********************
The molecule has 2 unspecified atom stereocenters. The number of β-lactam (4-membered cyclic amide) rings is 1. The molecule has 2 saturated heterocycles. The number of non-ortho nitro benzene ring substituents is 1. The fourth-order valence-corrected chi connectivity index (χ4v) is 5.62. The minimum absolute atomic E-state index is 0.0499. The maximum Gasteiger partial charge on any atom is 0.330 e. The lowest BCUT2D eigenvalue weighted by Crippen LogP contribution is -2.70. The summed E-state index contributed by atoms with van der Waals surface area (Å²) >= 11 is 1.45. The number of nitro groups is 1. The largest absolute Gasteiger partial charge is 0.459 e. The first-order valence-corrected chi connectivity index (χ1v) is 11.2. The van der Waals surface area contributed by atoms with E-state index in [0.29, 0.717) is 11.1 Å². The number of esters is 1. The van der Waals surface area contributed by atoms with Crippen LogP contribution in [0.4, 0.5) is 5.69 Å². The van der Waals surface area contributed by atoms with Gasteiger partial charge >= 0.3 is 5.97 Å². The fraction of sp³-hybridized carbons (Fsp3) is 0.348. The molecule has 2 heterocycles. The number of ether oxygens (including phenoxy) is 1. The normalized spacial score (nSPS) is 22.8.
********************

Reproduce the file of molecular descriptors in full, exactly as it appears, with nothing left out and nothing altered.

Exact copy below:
The molecule has 2 unspecified atom stereocenters. The number of β-lactam (4-membered cyclic amide) rings is 1. The molecule has 2 saturated heterocycles. The number of non-ortho nitro benzene ring substituents is 1. The fourth-order valence-corrected chi connectivity index (χ4v) is 5.62. The minimum absolute atomic E-state index is 0.0499. The maximum Gasteiger partial charge on any atom is 0.330 e. The lowest BCUT2D eigenvalue weighted by Crippen LogP contribution is -2.70. The summed E-state index contributed by atoms with van der Waals surface area (Å²) >= 11 is 1.45. The number of nitro groups is 1. The largest absolute Gasteiger partial charge is 0.459 e. The first-order valence-corrected chi connectivity index (χ1v) is 11.2. The van der Waals surface area contributed by atoms with E-state index in [0.29, 0.717) is 11.1 Å². The number of esters is 1. The van der Waals surface area contributed by atoms with Crippen LogP contribution in [0.4, 0.5) is 5.69 Å². The van der Waals surface area contributed by atoms with Gasteiger partial charge >= 0.3 is 5.97 Å². The fraction of sp³-hybridized carbons (Fsp3) is 0.348. The molecule has 2 heterocycles. The number of ether oxygens (including phenoxy) is 1. The normalized spacial score (nSPS) is 22.8.